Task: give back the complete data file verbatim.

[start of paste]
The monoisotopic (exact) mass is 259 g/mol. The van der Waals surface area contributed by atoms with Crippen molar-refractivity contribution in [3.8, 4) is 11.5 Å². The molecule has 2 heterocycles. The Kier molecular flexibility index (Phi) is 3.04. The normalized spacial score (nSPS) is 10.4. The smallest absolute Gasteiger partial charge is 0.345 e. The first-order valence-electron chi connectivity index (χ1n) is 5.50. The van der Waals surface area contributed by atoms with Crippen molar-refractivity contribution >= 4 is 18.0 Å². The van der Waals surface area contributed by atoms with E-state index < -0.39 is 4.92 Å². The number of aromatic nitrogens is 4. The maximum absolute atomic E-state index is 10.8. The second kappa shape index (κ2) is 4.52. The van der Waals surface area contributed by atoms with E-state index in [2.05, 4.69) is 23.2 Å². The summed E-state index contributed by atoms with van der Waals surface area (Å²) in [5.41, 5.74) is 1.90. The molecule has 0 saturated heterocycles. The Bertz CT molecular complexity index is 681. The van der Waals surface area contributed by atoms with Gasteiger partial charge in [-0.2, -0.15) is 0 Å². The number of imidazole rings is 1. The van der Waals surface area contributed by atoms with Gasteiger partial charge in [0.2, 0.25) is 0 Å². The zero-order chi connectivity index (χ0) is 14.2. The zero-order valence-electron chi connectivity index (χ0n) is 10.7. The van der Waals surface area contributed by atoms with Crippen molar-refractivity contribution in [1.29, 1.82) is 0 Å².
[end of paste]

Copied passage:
The monoisotopic (exact) mass is 259 g/mol. The van der Waals surface area contributed by atoms with Crippen molar-refractivity contribution in [3.8, 4) is 11.5 Å². The molecule has 2 heterocycles. The Kier molecular flexibility index (Phi) is 3.04. The normalized spacial score (nSPS) is 10.4. The smallest absolute Gasteiger partial charge is 0.345 e. The first-order valence-electron chi connectivity index (χ1n) is 5.50. The van der Waals surface area contributed by atoms with Crippen molar-refractivity contribution >= 4 is 18.0 Å². The van der Waals surface area contributed by atoms with E-state index < -0.39 is 4.92 Å². The number of aromatic nitrogens is 4. The maximum absolute atomic E-state index is 10.8. The second kappa shape index (κ2) is 4.52. The van der Waals surface area contributed by atoms with E-state index in [2.05, 4.69) is 23.2 Å². The summed E-state index contributed by atoms with van der Waals surface area (Å²) in [5.41, 5.74) is 1.90. The molecule has 0 saturated heterocycles. The Bertz CT molecular complexity index is 681. The van der Waals surface area contributed by atoms with Gasteiger partial charge in [-0.2, -0.15) is 0 Å². The number of imidazole rings is 1. The van der Waals surface area contributed by atoms with Gasteiger partial charge in [0.2, 0.25) is 0 Å². The zero-order chi connectivity index (χ0) is 14.2. The zero-order valence-electron chi connectivity index (χ0n) is 10.7. The van der Waals surface area contributed by atoms with Crippen molar-refractivity contribution in [1.29, 1.82) is 0 Å².